2001-09-28

    Recent work in classification indicates that significant improvements in accuracy can be obtained by growing an ensemble of classifiers and having them vote for the most popular class. Implicit in many of these techniques is the concept of randomization that generates different classifiers. In this paper, they focus on ensembles of decision trees that are created using a randomized procedure based on histograms. Techniques, such as histograms, that discretize continuous variables, have long been used in classification to convert the data into a form suitable for processing and to reduce the compute time. The approach combines the ideas behind discretization through histograms and randomization in ensembles to create decision trees by randomly selecting a split point in an interval around the best bin boundary in the histogram. The experimental results with public domain data show that ensembles generated using this approach are competitive in accuracy and superior in computational cost to other ensembles techniques such as boosting and bagging.

  1. Full-chip pitch/pattern splitting for lithography and spacer double patterning technologies

    NASA Astrophysics Data System (ADS)

    Chiou, Tsann-Bim; Socha, Robert; Kang, Ho-Young; Chen, Alek C.; Hsu, Stephen; Chen, Hong; Chen, Luoqi

    2008-11-01

    layouts. However, a normal pattern-splitting technique is still required. With the assistance of polygon Boolean operations, the trim layout (to remove residual polygons) and makeup layout (to repair irregular missing polygons) can be generated using scripting electronic design automation (EDA) software. In this study, some examples of pattern splitting are demonstrated using the Tachyon pattern-splitting tool. Furthermore, Tachyon scripts are utilized to create layouts with consideration of OPC for spacer DPT. The patterns created after each process step can be emulated with the scripts to help the process verification. All techniques developed in this study for DPT pattern splitting are applicable for 32nm node and beyond.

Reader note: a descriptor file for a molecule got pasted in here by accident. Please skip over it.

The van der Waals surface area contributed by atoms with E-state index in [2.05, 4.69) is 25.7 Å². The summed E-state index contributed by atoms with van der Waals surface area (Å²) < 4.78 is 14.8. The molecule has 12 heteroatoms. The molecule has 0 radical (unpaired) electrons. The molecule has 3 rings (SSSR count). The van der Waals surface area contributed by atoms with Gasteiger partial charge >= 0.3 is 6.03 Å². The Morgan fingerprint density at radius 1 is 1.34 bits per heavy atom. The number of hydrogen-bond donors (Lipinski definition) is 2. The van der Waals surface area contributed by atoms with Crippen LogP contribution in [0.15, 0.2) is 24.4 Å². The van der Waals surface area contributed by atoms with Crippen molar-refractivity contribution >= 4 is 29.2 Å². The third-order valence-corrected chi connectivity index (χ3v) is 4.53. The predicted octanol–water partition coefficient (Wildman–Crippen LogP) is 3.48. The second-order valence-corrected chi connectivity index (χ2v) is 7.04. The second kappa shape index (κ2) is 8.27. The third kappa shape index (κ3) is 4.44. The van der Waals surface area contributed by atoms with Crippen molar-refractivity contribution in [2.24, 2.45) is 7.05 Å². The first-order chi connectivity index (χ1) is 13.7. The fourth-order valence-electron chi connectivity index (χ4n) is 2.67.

2. 12 CFR 7.2023 - Reverse stock splits.

    Code of Federal Regulations, 2010 CFR

    2010-01-01

    ... 12 Banks and Banking 1 2010-01-01 2010-01-01 false Reverse stock splits. 7.2023 Section 7.2023... Corporate Practices § 7.2023 Reverse stock splits. (a) Authority to engage in reverse stock splits. A national bank may engage in a reverse stock split if the transaction serves a legitimate corporate...

  3. 12 CFR 7.2023 - Reverse stock splits.

    Code of Federal Regulations, 2014 CFR

    2014-01-01

    ... 12 Banks and Banking 1 2014-01-01 2014-01-01 false Reverse stock splits. 7.2023 Section 7.2023... Corporate Practices § 7.2023 Reverse stock splits. (a) Authority to engage in reverse stock splits. A national bank may engage in a reverse stock split if the transaction serves a legitimate corporate...

  4. 12 CFR 7.2023 - Reverse stock splits.

    Code of Federal Regulations, 2013 CFR

    2013-01-01

    ... 12 Banks and Banking 1 2013-01-01 2013-01-01 false Reverse stock splits. 7.2023 Section 7.2023... Corporate Practices § 7.2023 Reverse stock splits. (a) Authority to engage in reverse stock splits. A national bank may engage in a reverse stock split if the transaction serves a legitimate corporate...

  5. 12 CFR 7.2023 - Reverse stock splits.

    Code of Federal Regulations, 2012 CFR

    2012-01-01

    ... 12 Banks and Banking 1 2012-01-01 2012-01-01 false Reverse stock splits. 7.2023 Section 7.2023... Corporate Practices § 7.2023 Reverse stock splits. (a) Authority to engage in reverse stock splits. A national bank may engage in a reverse stock split if the transaction serves a legitimate corporate...

  6. Do Hebrew Electronic Books Differ from Dutch Electronic Books? A Replication of a Dutch Content Analysis

    ERIC Educational Resources Information Center

    Korat, Ofra; Shamir, Adina

    2004-01-01

    This replication study of Hebrew versus Dutch electronic books for young children was based on De Jong & Bus's content analysis, which explored whether e-books are appropriate supports for young children's literacy development. Our criteria for analysing 43 Hebrew e-books for young children included book processing, multimedia in pictures,…

  7. Verb inflection in Monolingual Dutch and Sequential Bilingual Turkish-Dutch Children with and without SLI

    ERIC Educational Resources Information Center

    Blom, Elma; De Jong, Jan; Orgassa, Antje; Baker, Anne; Weerman, Fred

    2013-01-01

    Both children with specific language impairment (SLI) and children who acquire a second language (L2) make errors with verb inflection. This overlap between SLI and L2 raises the question if verb inflection can discriminate between L2 children with and without SLI. In this study we addressed this question for Dutch. The secondary goal of the study…

  8. Neural Correlates of Dutch Verb Second in Speech Production

    ERIC Educational Resources Information Center

    den Ouden, Dirk-Bart; Hoogduin, Hans; Stowe, Laurie A.; Bastiaanse, Roelien

    2008-01-01